“Hi, there”, he said. The smell of alcohol nearly blew her over and she could see his eyes were clouded from too much of Hargram’s Finest. “Give us a kiss”.

She tried to pull away but wasn’t strong enough. Another man came up from behind the stranger and tapped him on the shoulder.

“Could you let Selenne go about her work?”, he asked calmly. His eyes were two chips of ice around a face that radiated disapproval.

“What’s she tyoo?” the man slurred, oblivious to the man’s anger.

“She’s my daughter, now get out or I’ll make you”, came a reply with snake speed.

“You’ll make me what?” the befuddled stranger said while still holding on to Selenne.

Most of the room had quieted down, Hargram was not a normally violent man, but he was extremely touchy when it came to his daughter. The silence buzzed with the single thought; this should be good.

“Leave”, Hargram said steadily, trying to help along the man’s slow witted brain. he had seen this man’s kind before. Cruel, small-minded men who were down on their luck and decide to spread the misery around.

“Why should I leave when I have done nothing wrong?!”, he screamed, tossing Selenne away and drawing a long knife, brandishing the cheap blade in the air.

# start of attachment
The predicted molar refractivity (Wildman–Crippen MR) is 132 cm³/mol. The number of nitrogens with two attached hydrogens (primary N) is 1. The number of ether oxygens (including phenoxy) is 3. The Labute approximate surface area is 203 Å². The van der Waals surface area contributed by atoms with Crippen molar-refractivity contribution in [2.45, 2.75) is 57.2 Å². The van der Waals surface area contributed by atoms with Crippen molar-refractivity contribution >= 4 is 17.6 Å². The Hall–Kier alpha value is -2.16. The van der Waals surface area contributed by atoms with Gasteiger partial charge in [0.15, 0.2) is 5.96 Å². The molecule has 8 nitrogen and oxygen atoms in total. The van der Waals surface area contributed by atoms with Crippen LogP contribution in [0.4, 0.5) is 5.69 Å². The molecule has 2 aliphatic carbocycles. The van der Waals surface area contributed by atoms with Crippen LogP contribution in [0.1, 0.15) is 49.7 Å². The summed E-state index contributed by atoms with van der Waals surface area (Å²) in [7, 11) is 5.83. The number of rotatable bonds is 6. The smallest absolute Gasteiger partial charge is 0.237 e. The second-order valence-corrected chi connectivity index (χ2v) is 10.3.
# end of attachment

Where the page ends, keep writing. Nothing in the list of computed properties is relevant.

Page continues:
Half the room backed up and the rest closed in, some wanting to help Hargram and the rest anxiously awaiting the ensuing climax.

The man lunged forward sloppily, giving Hargram plenty of time to sidestep the man. As the drunk regained his balance, Hargram pulled a cosh from his belt and smacked the leather bound length of iron against the back of the man’s head, dropping him with little more than a moan. This was drowned out by the groans of the spectators. They were disappointed for two simple reasons. While they expected a larger fight, it was a rule of Hargram’s that the minute a fight broke out within his establishment, it would close immediately for the rest of the night.

As Hargram walked over to help up Selenne, the drinkers and talkers took turns kicking the unconscious stranger on their way to the door, muttering about foreigners ruining things for the rest of them and complaining about having to go home to their families earlier than necessary.

Selenne said she would be fine, but her assailant wouldn’t. Almost every male in town resided in that inn, at one kick per person, the stranger would be mighty bruised by morning. Hargram was a smart enough man that he didn’t need to be violent.

The three worked in silence with a precision born of years of routine, locking the heavy oak door, taking up dirty glasses, cleaning tables, stopping up the beer kegs, and sweeping the floor before they blew out all the lamps and went upstairs to their rooms.

As Selenne dozed off, she reflected on her life and its direction. It wasn’t that difficult of a job and that day had been the one day in a long time when she had been assailed. Even strangers got word that to mess around with Selenne would mean to be black and blue for a month. Basically it was a peaceful life, basically.